Keep your heart with all vigilance, for from it flow the springs of life (Proverbs 4:23).
Here we find Joshua, an old man who has completed the work the LORD had given him to do, saying his final words to Israel, preparing them to enter the Promised Land without him. He leaves Israel with one charge as they settle down into the land that the LORD has given them. They must remember to love the Lord. If they do so, they will live in blessing. If they do not, but follow the gods of the peoples of the land, then they will be driven out.
Joshua’s words are very precise here: Carefully guard your souls, to love the LORD your God (Joshua 23:11, my trans.). He might have simply said “Love the LORD your God,” as is commanded elsewhere (e.g. Deut 6:4). But the precision with which Joshua speaks is important. If we are to love the Lord (which means with all our hearts, souls, and strength), then we must pay careful attention to ourselves. Loving God does not just happen, particularly as Israel lives in a world where the peoples and the gods of the peoples will compete for Israel’s affections. Rather, loving God will require that Israel diligently guard their affections, lest they drift from him.
Loving God always requires careful attention and effort, for the number of things that would drain our love for God are legion. If we remember that loving God requires our careful attention, we won’t be so surprised at “dry times” in which we find ourselves, times which, if we allow them to persist, may well lead to sin, to worshipping the gods of the world in which we live and which compete for our affections. If we remember that loving God requires our careful attention, we will be better prepared to deal with those times if and when they come.
So they answered Jesus, “We do not know” (Mark 11:33).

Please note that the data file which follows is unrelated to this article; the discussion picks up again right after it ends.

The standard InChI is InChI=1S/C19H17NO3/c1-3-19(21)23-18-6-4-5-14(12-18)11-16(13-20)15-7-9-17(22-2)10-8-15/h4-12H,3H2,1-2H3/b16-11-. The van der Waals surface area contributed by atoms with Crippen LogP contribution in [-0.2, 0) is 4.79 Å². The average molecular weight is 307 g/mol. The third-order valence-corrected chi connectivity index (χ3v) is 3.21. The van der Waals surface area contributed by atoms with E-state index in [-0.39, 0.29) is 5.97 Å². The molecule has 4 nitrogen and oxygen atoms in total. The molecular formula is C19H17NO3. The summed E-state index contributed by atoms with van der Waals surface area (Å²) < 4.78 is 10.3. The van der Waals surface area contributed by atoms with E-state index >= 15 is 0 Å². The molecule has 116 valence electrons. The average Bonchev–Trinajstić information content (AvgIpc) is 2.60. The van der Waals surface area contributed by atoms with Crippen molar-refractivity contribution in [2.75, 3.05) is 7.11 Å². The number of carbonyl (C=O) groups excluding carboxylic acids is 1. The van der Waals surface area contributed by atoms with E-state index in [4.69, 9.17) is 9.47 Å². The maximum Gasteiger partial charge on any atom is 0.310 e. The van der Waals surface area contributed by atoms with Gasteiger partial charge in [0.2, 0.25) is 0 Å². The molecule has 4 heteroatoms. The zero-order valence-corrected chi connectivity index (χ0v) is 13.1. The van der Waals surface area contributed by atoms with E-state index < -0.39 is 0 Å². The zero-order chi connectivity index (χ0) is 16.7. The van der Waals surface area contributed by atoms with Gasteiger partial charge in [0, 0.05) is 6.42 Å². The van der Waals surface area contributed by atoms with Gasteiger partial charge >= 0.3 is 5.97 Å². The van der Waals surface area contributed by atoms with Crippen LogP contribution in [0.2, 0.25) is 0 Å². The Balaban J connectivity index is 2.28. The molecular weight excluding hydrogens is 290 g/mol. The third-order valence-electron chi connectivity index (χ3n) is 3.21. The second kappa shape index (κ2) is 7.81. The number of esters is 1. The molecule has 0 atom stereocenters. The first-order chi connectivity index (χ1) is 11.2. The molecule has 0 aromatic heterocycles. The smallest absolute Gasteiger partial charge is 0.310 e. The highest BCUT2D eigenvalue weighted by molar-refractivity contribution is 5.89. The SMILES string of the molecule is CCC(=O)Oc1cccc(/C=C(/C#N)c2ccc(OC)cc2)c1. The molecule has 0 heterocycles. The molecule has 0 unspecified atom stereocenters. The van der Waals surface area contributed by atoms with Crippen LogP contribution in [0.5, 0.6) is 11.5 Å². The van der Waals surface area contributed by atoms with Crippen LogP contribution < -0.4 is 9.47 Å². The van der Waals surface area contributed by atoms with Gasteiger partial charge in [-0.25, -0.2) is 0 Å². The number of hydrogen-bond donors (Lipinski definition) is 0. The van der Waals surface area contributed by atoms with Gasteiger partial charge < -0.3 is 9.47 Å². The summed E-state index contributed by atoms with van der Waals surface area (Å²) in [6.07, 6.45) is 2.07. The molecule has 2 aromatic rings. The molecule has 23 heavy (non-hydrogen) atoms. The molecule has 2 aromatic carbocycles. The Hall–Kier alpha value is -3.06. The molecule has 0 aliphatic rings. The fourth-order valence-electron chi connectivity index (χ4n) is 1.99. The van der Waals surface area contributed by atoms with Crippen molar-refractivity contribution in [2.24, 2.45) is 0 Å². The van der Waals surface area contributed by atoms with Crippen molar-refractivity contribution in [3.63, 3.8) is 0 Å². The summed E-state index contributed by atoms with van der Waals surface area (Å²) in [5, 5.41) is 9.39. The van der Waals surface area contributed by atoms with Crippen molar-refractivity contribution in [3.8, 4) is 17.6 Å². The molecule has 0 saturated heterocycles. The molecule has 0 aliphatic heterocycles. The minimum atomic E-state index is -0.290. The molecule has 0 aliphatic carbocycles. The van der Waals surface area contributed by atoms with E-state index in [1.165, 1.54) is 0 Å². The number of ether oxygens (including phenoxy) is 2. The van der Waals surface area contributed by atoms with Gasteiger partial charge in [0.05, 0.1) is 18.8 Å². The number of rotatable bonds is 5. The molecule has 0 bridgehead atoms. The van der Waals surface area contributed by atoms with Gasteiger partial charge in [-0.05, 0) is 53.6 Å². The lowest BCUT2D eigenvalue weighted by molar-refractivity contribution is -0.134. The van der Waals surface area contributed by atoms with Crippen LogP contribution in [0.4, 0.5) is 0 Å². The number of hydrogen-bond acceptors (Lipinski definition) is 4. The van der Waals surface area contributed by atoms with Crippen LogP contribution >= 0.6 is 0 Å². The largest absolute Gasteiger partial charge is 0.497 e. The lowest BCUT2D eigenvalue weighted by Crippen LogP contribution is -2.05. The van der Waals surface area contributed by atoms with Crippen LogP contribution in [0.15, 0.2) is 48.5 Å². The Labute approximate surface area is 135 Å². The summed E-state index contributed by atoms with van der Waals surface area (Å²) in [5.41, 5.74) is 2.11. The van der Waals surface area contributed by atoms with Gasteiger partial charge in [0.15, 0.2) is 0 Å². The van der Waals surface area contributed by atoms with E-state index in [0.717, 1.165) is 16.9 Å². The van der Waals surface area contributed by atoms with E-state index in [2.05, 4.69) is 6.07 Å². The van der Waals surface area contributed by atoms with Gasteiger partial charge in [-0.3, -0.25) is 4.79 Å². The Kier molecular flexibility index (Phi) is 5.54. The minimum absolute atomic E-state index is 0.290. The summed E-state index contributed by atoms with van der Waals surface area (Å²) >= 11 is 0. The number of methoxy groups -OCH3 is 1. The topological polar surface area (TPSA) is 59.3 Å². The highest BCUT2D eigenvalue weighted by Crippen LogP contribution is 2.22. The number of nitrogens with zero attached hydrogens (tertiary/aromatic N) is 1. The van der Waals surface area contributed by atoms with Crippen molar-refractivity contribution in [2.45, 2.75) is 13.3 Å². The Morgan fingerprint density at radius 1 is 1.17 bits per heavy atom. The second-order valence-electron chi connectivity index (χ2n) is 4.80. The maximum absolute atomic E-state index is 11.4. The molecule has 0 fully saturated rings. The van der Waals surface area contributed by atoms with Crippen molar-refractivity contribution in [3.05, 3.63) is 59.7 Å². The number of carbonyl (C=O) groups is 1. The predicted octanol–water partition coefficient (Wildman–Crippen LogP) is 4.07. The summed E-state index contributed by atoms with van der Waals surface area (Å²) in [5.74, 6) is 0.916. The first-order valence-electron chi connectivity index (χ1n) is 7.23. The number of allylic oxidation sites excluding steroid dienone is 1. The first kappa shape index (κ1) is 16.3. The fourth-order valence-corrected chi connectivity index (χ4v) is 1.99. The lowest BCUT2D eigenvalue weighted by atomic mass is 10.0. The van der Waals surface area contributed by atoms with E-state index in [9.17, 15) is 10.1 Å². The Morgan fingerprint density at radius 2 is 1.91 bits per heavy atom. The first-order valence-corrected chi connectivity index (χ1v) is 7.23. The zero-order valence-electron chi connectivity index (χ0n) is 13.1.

Sometimes we don’t know things because we don’t know them. Sometimes we don’t know things because we don’t want to know them. Sometimes we trifle with the things that we should take most seriously.
The Pharisees ask Jesus “by what authority are you doing these things”—things like ride into Jerusalem on a donkey (implicitly declaring he is a king), or driving moneychangers out the temple. Jesus agrees to tell them, if they will answer a simple question. He asks them if John the Baptist is a prophet from God. Good question. The Pharisees have two options. They can say no, in which case they will have a problem with the people who believe John, or they can say yes, setting themselves up to have to explain why then they don’t believe what John said about Jesus. So they say they don’t know. In so doing, they reveal that they are fundamentally unserious. They don’t really want to know the answer to their own question. They don’t really want to know by what authority Jesus does these things. They just want to be rid of him. In other words, they have already decided.
Let’s pose a different question. Is a fetus a child?
One would suppose that, given that pervasive and legal practice of abortion on demand in our country for over 40 years, we would require an answer to that question, lest we sanction the killing of children. Not so. In fact, we have decided that the question doesn’t matter. Two examples. Confronted with the question, the Supreme Court in Roe v Wade declared,
We need not resolve the difficult question of when life begins. When those trained in the respective disciplines of medicine, philosophy, and theology are unable to arrive at any consensus, the judiciary, at this point in the development of man's knowledge, is not in a position to speculate as to the answer.
Embedded in this scholarly and modest-sounding language is a plain answer: “we don’t know!” Following suit, when asked a question concerning when an unborn child is granted human rights, our president replied that such knowledge was “above my pay grade.” In other words, “I don’t know!”